WICHITA – A study of a new cap-and-trade bill now in Congress aimed at reducing greenhouse gases shows that, if enacted, it would cut Kansas’ economy by $310 million to $532 million a year by 2020. And yet, said study author Margo Thorning, it really wouldn’t do much to curb greenhouse gases worldwide because China and India have done nothing. Her take is that the U.S. needs to focus on getting agreements with emerging economies, more R&D to lower the price of alternative energy and carbon capture technologies, and changes to the tax code to encourage producers to invest in greener technologies.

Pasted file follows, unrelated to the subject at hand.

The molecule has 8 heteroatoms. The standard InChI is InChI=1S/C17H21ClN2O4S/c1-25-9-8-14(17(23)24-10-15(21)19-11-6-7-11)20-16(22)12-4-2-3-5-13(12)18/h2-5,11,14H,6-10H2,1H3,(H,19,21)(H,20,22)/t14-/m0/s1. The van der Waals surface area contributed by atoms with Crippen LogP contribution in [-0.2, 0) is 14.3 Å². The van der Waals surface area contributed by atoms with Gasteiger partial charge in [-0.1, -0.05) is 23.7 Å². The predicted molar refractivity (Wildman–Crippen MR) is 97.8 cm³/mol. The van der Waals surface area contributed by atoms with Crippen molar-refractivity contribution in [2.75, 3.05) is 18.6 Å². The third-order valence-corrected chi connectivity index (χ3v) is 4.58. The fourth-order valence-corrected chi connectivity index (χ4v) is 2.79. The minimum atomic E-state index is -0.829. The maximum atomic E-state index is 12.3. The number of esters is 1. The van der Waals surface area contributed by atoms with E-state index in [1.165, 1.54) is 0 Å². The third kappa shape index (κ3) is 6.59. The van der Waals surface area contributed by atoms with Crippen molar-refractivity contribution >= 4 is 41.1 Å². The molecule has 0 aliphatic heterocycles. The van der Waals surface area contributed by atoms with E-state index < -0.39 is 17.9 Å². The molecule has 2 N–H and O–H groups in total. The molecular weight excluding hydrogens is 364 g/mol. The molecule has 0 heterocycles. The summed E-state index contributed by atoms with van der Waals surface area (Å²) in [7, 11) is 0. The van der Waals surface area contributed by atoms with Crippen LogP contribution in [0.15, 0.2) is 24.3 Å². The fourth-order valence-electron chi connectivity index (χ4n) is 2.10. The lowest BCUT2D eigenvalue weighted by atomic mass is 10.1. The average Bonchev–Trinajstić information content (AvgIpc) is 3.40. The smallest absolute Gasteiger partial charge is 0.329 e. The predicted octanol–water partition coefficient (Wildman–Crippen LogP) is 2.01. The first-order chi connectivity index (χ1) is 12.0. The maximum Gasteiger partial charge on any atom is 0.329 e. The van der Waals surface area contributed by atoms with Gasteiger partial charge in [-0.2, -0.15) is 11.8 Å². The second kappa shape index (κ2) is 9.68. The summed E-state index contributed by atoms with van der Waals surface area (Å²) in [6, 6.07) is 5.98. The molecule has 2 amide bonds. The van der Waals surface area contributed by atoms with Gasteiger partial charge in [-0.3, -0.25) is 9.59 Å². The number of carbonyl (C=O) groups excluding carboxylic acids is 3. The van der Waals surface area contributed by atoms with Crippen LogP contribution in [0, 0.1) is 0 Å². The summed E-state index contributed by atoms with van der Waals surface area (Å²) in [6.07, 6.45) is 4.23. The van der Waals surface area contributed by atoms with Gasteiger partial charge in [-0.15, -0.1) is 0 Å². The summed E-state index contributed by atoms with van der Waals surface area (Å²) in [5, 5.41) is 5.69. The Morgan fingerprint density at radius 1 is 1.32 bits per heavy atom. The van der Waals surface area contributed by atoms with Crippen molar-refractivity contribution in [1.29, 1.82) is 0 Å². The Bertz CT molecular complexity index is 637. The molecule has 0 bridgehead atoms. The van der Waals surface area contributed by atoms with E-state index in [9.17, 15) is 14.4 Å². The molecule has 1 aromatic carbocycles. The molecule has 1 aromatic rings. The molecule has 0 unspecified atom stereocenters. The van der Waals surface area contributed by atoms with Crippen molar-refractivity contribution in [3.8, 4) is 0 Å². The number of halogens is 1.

The study is by the National Association of Manufacturers and the American Council of Capital Formation.
By 2015, gasoline prices would rise 6-9 percent and natural gas by 16 to 25 percent. As a result, Kansans’ disposable income would fall $130 to $261 per year.
By 2020, gas prices would rise to 19-24 percent and natural gas by 64 to 77 percent. Kansans’ disposable income would fall $851 to $1,397 a year.
By 2030, Kansas would have lost between 21,417 and 29,168 jobs because of the higher energy costs.